Kennecott Eagle Minerals

Kennecott Eagle Minerals has been feeling its way through the tough new mining law and regulations enacted in the State of Michigan in 2004. General manager Jon Cherry talks to Gay Sutton about the challenges of the process and why the new law will benefit the mining community.


Mining in the United States today is light-years from the popular image of the old miner with a mule, a cart and a pickaxe. High-tech and comprehensively regulated, the industry uses the latest science, technology and mining practices to safeguard health and wellbeing, to improve the efficiency of the mining and extraction processes, and to prevent contamination from the mine jeopardizing the natural environment. Interestingly, it’s the State of Michigan—which has been in deep economic recession for the past 10 years—that is pioneering even more stringent mining environmental legislation.

Intuitively, you would expect this to stifle mining, which would be a disastrous consequence for the traditionally strong mining communities, not to mention the Michigan economy. Shockingly, more than half the private-sector job losses across the whole of the US in the past 10 years have occurred in Michigan. However, the reverse looks likely to be true, according to Jon Cherry, general manager of Kennecott Eagle Minerals, a Rio Tinto company that has been the first to pick its way through the legislation and is now investing an additional $469 million in the construction of a new nickel and copper mine in Michigan’s Upper Peninsula.

Kennecott has been engaged in exploration for many years in this mineral-rich area, and Cherry has represented the mining community during the early formation of the new legislation—working with environmental groups, state regulators and elected federal, state and local government officials and state legislators to design laws that everyone could buy into.

“Some people believe that you have to choose between mining and protecting the environment. But mining and environmental care are not mutually exclusive. You can design a mine in such a way as to protect the environment,” explains Cherry. “That’s what these laws aim to do, and that’s how our company has always operated.”

There are several unique points to the legislation. First, requirements for dedicating funds to cover end-of-life closure costs are stringent. The bonds must be signed over to the State rather than held by the company, and the State has the authority to demand increases annually as may be necessary to reflect changes in the operations and to cover costs projected to cover reclamation needs, should unforeseen circumstances require the State to be engaged in reclamation. The law requires that environmental issues must be addressed and not left lingering, so as to perpetual care.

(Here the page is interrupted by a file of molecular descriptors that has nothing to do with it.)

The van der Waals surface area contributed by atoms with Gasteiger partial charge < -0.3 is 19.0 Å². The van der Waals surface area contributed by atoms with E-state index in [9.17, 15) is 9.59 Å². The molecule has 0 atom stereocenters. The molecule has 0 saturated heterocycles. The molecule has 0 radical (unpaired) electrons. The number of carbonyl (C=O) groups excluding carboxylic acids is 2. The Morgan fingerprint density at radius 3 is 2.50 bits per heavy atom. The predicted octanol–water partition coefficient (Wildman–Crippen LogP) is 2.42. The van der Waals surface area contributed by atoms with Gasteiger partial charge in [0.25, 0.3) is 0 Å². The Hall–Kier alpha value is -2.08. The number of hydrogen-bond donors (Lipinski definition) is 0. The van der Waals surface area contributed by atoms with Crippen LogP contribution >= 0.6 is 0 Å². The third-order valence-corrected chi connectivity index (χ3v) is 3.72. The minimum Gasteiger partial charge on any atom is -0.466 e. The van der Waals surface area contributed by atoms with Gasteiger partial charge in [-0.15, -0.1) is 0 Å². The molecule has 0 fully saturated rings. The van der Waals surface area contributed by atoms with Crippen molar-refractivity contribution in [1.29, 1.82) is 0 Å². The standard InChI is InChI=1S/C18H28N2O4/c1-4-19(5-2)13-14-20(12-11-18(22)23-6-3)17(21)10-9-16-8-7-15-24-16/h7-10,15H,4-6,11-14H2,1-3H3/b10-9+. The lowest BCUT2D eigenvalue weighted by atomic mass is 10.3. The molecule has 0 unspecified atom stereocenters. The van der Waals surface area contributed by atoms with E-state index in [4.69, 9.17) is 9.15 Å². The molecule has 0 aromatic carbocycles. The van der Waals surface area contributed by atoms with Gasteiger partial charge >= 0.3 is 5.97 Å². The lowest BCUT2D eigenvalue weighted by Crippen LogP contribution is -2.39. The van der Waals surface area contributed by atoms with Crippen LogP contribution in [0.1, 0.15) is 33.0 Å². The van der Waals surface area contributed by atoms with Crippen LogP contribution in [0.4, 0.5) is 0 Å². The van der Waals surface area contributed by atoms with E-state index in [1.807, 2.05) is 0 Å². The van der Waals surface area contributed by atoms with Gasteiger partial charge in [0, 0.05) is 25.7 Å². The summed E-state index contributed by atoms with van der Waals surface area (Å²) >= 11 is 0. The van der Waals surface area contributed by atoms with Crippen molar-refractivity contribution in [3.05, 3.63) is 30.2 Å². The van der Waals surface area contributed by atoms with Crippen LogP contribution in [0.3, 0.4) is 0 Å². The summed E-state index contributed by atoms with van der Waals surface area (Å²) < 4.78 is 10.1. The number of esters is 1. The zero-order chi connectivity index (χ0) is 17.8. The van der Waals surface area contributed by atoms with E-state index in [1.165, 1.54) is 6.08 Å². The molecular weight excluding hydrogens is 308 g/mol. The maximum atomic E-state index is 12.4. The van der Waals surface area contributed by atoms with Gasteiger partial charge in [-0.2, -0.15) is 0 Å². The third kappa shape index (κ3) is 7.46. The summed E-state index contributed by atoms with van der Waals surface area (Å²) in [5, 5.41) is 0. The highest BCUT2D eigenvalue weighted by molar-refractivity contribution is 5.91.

The most interesting aspects of the law, however, cover how mines are designed and how the permitting is managed. Two years of environmental baseline data must be collected before mine design begins. The potential impact of the mine design on that baseline data is then assessed. “This then becomes an iterative process to reach the final design.”

Perhaps most significantly, there are proscribed timelines for the entire permitting process, giving local communities extensive opportunities to engage in the process through multiple public hearings. “This, however, provides business certainty,” Cherry says, “as it occurs over a 220-day period, and businesses can plan for that.”

The new law certainly sets the environmental bar very high, and Cherry has no doubt about its importance. “Not only is the statute good for the environment, it’s good for business. And mining companies that are not able to achieve that high standard probably shouldn't be mining.”

The regulations also resonate with Kennecott’s standard business procedures. “We design our mines backward,” Cherry explains. “Before we begin designing a mine, we work with the local communities to determine the best post-mine use of the land. Once we have that vision, we put together a design that addresses the various environmental issues and allows us to reach that desired endpoint. We then take the plans through the permitting process.”

In the case of Kennecott Eagle, the mine and surface facilities are located in a timbered area used by local communities for leisure activities. The plan, developed in partnership with community groups, is to return the land to outdoor recreational use after closure.